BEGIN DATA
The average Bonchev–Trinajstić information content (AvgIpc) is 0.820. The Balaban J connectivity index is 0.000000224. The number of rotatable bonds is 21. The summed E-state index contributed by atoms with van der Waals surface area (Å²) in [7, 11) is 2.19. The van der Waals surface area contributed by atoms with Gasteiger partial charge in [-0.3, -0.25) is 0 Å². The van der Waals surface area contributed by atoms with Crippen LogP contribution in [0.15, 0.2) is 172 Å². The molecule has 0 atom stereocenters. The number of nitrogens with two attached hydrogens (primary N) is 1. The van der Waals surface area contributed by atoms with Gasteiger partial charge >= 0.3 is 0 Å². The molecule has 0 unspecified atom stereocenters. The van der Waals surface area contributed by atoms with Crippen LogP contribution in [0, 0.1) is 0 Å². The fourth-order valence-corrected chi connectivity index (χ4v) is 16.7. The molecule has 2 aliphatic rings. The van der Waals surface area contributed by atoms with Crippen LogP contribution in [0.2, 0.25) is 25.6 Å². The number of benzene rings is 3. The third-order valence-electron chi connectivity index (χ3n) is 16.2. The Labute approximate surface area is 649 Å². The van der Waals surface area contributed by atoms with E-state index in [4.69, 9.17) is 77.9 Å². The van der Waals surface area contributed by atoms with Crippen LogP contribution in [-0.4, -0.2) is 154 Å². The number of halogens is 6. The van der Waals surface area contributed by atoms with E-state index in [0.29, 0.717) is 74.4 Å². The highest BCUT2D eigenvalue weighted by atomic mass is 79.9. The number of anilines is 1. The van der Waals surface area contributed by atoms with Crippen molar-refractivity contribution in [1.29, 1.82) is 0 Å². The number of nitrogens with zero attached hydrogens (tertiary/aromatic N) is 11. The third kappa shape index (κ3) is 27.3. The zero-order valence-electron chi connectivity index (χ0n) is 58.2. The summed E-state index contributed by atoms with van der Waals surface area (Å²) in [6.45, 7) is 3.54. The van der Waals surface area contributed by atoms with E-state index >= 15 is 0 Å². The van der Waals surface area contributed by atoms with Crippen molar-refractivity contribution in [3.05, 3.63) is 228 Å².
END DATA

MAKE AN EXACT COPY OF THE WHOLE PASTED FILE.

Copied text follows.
The average Bonchev–Trinajstić information content (AvgIpc) is 0.820. The Balaban J connectivity index is 0.000000224. The number of rotatable bonds is 21. The summed E-state index contributed by atoms with van der Waals surface area (Å²) in [7, 11) is 2.19. The van der Waals surface area contributed by atoms with Gasteiger partial charge in [-0.3, -0.25) is 0 Å². The van der Waals surface area contributed by atoms with Crippen LogP contribution in [0.15, 0.2) is 172 Å². The molecule has 0 atom stereocenters. The number of nitrogens with two attached hydrogens (primary N) is 1. The van der Waals surface area contributed by atoms with Gasteiger partial charge >= 0.3 is 0 Å². The molecule has 0 unspecified atom stereocenters. The van der Waals surface area contributed by atoms with Crippen LogP contribution in [0, 0.1) is 0 Å². The fourth-order valence-corrected chi connectivity index (χ4v) is 16.7. The molecule has 2 aliphatic rings. The van der Waals surface area contributed by atoms with Crippen LogP contribution in [0.2, 0.25) is 25.6 Å². The number of benzene rings is 3. The third-order valence-electron chi connectivity index (χ3n) is 16.2. The Labute approximate surface area is 649 Å². The van der Waals surface area contributed by atoms with E-state index in [4.69, 9.17) is 77.9 Å². The van der Waals surface area contributed by atoms with Crippen LogP contribution in [-0.4, -0.2) is 154 Å². The number of halogens is 6. The van der Waals surface area contributed by atoms with E-state index in [0.29, 0.717) is 74.4 Å². The highest BCUT2D eigenvalue weighted by atomic mass is 79.9. The number of anilines is 1. The van der Waals surface area contributed by atoms with Crippen molar-refractivity contribution in [1.29, 1.82) is 0 Å². The number of nitrogens with zero attached hydrogens (tertiary/aromatic N) is 11. The third kappa shape index (κ3) is 27.3. The zero-order valence-electron chi connectivity index (χ0n) is 58.2. The summed E-state index contributed by atoms with van der Waals surface area (Å²) in [6.45, 7) is 3.54. The van der Waals surface area contributed by atoms with E-state index >= 15 is 0 Å². The van der Waals surface area contributed by atoms with Crippen molar-refractivity contribution in [3.05, 3.63) is 228 Å².